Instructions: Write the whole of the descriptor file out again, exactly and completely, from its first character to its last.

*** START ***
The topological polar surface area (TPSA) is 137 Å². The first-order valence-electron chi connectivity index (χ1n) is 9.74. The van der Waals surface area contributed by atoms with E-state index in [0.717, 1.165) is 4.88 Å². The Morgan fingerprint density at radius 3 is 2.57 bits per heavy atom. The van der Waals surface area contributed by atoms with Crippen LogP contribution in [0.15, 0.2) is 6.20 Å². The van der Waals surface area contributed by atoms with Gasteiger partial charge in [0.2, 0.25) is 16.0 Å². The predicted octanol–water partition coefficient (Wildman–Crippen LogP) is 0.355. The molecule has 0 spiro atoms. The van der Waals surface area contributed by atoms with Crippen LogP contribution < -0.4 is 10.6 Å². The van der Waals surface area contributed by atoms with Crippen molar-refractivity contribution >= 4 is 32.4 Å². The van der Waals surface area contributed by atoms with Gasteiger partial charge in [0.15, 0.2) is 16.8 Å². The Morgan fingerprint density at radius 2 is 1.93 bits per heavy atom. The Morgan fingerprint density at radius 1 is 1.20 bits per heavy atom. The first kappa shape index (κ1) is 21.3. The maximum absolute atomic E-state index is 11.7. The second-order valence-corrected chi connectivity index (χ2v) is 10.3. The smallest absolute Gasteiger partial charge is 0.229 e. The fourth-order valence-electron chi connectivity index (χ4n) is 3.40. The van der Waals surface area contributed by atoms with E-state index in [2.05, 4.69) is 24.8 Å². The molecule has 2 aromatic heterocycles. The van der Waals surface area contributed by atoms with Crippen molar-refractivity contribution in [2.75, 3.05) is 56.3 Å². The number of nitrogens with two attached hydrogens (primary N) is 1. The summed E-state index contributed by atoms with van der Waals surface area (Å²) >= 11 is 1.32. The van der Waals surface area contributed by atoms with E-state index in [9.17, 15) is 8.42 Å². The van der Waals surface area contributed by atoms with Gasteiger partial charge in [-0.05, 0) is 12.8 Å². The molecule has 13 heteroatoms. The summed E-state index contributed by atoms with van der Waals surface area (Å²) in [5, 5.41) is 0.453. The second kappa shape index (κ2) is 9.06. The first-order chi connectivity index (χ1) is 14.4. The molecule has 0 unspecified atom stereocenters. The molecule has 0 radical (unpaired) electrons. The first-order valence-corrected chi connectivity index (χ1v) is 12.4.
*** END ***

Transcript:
The topological polar surface area (TPSA) is 137 Å². The first-order valence-electron chi connectivity index (χ1n) is 9.74. The van der Waals surface area contributed by atoms with E-state index in [0.717, 1.165) is 4.88 Å². The Morgan fingerprint density at radius 3 is 2.57 bits per heavy atom. The van der Waals surface area contributed by atoms with Crippen LogP contribution in [0.15, 0.2) is 6.20 Å². The van der Waals surface area contributed by atoms with Gasteiger partial charge in [0.2, 0.25) is 16.0 Å². The predicted octanol–water partition coefficient (Wildman–Crippen LogP) is 0.355. The molecule has 0 spiro atoms. The van der Waals surface area contributed by atoms with Crippen LogP contribution < -0.4 is 10.6 Å². The van der Waals surface area contributed by atoms with Crippen molar-refractivity contribution >= 4 is 32.4 Å². The van der Waals surface area contributed by atoms with Gasteiger partial charge in [0.15, 0.2) is 16.8 Å². The Morgan fingerprint density at radius 2 is 1.93 bits per heavy atom. The Morgan fingerprint density at radius 1 is 1.20 bits per heavy atom. The first kappa shape index (κ1) is 21.3. The maximum absolute atomic E-state index is 11.7. The second-order valence-corrected chi connectivity index (χ2v) is 10.3. The smallest absolute Gasteiger partial charge is 0.229 e. The fourth-order valence-electron chi connectivity index (χ4n) is 3.40. The van der Waals surface area contributed by atoms with E-state index in [2.05, 4.69) is 24.8 Å². The molecule has 2 aromatic heterocycles. The van der Waals surface area contributed by atoms with Crippen molar-refractivity contribution in [2.75, 3.05) is 56.3 Å². The number of nitrogens with two attached hydrogens (primary N) is 1. The summed E-state index contributed by atoms with van der Waals surface area (Å²) >= 11 is 1.32. The van der Waals surface area contributed by atoms with E-state index in [9.17, 15) is 8.42 Å². The van der Waals surface area contributed by atoms with Gasteiger partial charge in [-0.05, 0) is 12.8 Å². The molecule has 13 heteroatoms. The summed E-state index contributed by atoms with van der Waals surface area (Å²) in [5, 5.41) is 0.453. The second kappa shape index (κ2) is 9.06. The first-order chi connectivity index (χ1) is 14.4. The molecule has 0 unspecified atom stereocenters. The molecule has 0 radical (unpaired) electrons. The first-order valence-corrected chi connectivity index (χ1v) is 12.4.